3
$\begingroup$

I have just been waken up by an alarm and found out that my neighbour did something terrible with his lighter. Luckily, there was no fire, only a plenty of smoke, and our flats were hermetically isolated, so that smoke didn't go to my flat. But, most probably because of my suspiciousness, I noticed some smell of burnt organic, which usually accompanies CO. I switched on ventilation and went out - just in case. There were no CO detectors in the house - only smoke detectors - my bad. Now the adventure is over (I hope so, at least) and I have got an (im)practical question:

Are there any ways to detect CO using only "kitchen chemistry"?

$\endgroup$
2
$\begingroup$

Surf a civilian aircraft supply. They sell a little absorbant white tab (chemical spot detector) containing $\ce{PdCl2}$. When exposed to CO it goes black.

http://www.aircraftspruce.com/menus/ps/carbonmonoxidedetectors.html

Canary. Goldfish won't work - they can survive on anaerobic respiration,

http://aquaticcommons.org/3663/1/14P089.pdf
who needs powdered alcohol?

$\endgroup$
1
$\begingroup$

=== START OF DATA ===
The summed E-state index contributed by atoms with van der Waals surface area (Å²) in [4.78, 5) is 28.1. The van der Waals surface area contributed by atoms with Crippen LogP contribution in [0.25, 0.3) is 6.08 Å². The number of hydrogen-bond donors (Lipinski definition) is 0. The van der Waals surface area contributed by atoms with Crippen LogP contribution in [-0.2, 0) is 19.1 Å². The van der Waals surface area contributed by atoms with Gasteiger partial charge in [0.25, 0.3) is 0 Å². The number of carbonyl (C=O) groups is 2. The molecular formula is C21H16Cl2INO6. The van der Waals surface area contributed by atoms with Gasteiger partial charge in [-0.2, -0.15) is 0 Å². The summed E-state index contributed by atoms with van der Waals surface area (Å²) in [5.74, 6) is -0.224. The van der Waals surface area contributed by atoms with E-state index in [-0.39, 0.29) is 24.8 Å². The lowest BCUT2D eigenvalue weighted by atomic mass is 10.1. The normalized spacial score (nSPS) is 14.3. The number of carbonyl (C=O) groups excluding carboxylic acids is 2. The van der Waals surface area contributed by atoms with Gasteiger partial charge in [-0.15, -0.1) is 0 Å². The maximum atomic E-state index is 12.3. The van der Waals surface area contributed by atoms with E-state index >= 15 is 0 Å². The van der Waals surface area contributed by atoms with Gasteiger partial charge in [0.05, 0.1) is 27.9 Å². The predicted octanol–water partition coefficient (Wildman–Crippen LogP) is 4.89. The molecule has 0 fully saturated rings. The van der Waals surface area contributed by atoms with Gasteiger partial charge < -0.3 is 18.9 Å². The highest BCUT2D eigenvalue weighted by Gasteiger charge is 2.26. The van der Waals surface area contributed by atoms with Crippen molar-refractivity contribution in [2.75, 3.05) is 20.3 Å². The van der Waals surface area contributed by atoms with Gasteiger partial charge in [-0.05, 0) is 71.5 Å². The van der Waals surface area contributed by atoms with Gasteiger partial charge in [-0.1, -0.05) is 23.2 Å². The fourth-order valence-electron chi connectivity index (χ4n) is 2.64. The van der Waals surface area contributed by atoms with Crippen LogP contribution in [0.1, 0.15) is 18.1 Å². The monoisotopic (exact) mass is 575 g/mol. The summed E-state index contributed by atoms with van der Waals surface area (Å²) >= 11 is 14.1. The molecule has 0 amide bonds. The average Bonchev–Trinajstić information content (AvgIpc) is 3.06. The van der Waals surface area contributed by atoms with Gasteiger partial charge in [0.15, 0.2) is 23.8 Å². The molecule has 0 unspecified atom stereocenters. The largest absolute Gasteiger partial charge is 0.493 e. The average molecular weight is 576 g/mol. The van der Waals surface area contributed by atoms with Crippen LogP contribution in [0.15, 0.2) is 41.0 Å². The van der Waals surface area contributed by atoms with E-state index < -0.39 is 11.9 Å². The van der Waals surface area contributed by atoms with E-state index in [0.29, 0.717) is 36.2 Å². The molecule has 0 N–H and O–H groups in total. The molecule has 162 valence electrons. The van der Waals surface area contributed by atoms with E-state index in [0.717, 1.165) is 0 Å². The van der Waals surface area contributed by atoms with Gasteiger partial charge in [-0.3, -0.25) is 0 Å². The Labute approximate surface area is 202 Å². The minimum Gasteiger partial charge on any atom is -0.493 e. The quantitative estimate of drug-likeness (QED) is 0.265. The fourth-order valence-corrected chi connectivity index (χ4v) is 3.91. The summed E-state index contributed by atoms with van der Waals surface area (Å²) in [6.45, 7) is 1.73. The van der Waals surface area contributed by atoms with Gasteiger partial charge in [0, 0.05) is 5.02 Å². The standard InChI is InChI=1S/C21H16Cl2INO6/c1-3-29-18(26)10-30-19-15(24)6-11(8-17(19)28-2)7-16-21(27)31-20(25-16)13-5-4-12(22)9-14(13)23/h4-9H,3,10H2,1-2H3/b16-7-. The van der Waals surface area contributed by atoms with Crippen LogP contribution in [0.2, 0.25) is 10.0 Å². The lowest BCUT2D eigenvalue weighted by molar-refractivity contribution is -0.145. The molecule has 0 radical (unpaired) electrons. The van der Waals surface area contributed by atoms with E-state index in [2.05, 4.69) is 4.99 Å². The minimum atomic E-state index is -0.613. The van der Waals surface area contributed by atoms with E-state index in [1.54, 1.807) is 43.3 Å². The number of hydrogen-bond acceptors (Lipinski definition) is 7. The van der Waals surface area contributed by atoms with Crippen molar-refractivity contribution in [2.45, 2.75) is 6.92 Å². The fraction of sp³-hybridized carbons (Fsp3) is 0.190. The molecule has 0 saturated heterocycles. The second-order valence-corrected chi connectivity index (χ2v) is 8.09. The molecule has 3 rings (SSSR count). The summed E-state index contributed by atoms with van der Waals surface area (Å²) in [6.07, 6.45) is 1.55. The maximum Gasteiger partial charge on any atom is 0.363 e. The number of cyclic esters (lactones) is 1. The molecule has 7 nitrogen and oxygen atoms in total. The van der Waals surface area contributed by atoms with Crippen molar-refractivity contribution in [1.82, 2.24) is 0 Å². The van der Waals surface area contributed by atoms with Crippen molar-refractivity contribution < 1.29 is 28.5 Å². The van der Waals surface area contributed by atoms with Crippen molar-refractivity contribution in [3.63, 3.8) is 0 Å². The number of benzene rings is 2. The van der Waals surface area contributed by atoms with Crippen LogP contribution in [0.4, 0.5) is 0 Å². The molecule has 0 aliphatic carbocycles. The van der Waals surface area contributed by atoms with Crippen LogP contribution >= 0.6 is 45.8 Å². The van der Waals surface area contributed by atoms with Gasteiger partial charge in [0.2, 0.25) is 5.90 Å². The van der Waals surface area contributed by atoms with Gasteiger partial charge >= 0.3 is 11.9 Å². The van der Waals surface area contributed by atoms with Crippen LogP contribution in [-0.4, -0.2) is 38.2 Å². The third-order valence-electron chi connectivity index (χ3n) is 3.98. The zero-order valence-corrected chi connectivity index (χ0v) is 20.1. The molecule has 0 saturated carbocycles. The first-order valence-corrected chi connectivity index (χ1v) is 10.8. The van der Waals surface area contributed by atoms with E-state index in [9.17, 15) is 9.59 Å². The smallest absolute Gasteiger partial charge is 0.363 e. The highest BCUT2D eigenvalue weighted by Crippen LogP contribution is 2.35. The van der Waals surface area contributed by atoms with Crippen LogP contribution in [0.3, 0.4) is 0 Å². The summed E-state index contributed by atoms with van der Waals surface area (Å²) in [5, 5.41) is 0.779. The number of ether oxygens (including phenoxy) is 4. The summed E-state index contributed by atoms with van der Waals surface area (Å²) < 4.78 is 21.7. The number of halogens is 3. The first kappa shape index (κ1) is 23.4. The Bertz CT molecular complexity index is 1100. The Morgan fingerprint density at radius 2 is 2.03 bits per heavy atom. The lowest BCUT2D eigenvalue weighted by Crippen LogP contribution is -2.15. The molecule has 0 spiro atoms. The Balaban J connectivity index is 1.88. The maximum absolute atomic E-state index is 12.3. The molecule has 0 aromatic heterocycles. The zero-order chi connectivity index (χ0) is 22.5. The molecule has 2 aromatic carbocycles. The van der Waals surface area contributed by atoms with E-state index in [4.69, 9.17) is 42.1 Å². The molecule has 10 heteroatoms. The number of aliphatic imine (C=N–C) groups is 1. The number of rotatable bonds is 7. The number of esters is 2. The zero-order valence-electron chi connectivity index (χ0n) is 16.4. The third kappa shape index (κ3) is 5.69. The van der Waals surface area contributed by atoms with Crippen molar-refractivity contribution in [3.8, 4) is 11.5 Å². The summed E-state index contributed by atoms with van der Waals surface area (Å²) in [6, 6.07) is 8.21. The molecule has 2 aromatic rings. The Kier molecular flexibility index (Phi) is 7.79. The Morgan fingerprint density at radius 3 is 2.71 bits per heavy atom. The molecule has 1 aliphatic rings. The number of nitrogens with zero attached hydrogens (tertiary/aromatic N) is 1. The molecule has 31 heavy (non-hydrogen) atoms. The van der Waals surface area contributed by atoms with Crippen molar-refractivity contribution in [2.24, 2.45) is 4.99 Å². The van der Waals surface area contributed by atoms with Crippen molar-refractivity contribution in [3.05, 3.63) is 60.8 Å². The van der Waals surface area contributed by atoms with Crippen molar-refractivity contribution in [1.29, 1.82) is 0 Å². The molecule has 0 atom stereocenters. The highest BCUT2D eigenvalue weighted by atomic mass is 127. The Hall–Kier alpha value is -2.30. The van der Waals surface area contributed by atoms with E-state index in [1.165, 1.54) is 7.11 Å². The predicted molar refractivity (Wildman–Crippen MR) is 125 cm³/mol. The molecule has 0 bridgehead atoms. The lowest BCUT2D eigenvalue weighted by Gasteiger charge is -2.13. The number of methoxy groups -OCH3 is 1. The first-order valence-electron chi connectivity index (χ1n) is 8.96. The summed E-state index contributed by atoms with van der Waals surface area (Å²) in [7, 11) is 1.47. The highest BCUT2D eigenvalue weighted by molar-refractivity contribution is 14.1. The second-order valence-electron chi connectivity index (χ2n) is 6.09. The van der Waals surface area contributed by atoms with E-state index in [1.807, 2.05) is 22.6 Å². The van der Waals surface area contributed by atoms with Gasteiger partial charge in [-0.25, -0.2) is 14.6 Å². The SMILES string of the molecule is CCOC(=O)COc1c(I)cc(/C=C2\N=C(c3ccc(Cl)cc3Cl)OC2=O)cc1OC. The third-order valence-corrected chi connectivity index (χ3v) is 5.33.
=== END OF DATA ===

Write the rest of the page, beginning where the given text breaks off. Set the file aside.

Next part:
I have seen more than one website recommend a canary. If you'd prefer not to have a canary in the house I highly recommend investing in a CO detector... they save lives!

If you would still not like to have a CO detector; I highly recommend knowing what the symptoms of CO poisoning are, if you experience these symptoms and believe they maybe caused by CO, get out of the house and call for help immediately! Flu-like symptoms without the fever, dizziness and headache. Here are two links, I hope you find their information helpful!

Good luck!

http://www.nytimes.com/2004/01/18/realestate/your-home-detecting-carbon-monoxide.html

http://www.health.state.mn.us/divs/eh/indoorair/co/

$\endgroup$

Your Answer

By clicking “Post Your Answer”, you agree to our terms of service, privacy policy and cookie policy

Not the answer you're looking for? Browse other questions tagged or ask your own question.